It's always a good idea to see which companies Apple is buying. Eleven years ago it bought an obscure mobile assistant firm called Siri; four years later it bought the music service Beats Music and its associated headphone division. And now it's bought AI Music, a firm whose name makes it very clear what kind of business it's in. And that could be very interesting for the AirPods users of the near future – and maybe for users of the Apple AR/VR headset, too.
According to Bloomberg, Apple is making fewer acquisitions these days – so the ones it does make are clearly important. And this one "will be used to bulk up Apple's audio technology."
What can AI bring to your AirPods?
The story comes from our favourite news source, A Person With Knowledge Of The Matter. According to them, the technology could be used across Apple's various audio offerings: not just Apple Music or AirPods, but Apple Fitness+ and maybe even games.
As usual the newly acquired firm has removed its website, but Bloomberg accessed an older version and the firm's LinkedIn profile to find out more: "The idea is to generate dynamic soundtracks that change based on user interaction," it reports. "A song in a video game could change to fit the mood, for instance, or music during a workout could adapt to the user’s intensity."
MacWorld did some digging too, and unearthed a 2017 interview with AI Music CEO Siavash Mahdavi. The firm aims to “create a remix for someone that connects with them and pulls them into the song"; rather than create new music, it aims to “to shift the way in which music is consumed... Maybe that same song when you play it as you’re about to go to the gym, it’s a deep-house or drum’n’ bass version. And in the evening it’s a bit more jazzy. The song can actually shift itself. The entire genre can change, or the key it’s played in.”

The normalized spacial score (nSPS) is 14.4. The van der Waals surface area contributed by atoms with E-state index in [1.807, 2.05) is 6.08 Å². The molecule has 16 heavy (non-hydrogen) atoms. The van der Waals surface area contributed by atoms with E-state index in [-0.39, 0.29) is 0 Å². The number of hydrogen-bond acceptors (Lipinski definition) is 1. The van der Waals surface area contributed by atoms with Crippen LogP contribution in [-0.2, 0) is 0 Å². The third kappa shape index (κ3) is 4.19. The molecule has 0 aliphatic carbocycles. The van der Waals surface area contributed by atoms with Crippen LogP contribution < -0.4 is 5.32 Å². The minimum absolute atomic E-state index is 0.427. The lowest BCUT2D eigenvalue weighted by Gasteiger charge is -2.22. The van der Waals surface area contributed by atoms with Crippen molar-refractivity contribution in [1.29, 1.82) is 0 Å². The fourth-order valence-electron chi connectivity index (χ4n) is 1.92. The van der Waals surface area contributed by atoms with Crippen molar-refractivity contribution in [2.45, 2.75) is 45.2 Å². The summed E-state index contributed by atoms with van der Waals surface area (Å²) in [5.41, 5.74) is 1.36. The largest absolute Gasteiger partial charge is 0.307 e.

I'm really intrigued by this. We've already seen tech that can choose music that fits your activity levels, so for example it won't play your German nosebleed techno playlist when you're out for a gentle stroll or your favourite Gregorian chants when you're killing it at the gym. But tech that can change the genres of songs is absolutely fascinating. As a listener and a gamer I can't wait to hear it in action; as someone who also makes music, I'm trying to imagine the implications it has for musicians – and their income. If Apple Music remixes the song, who gets the royalties?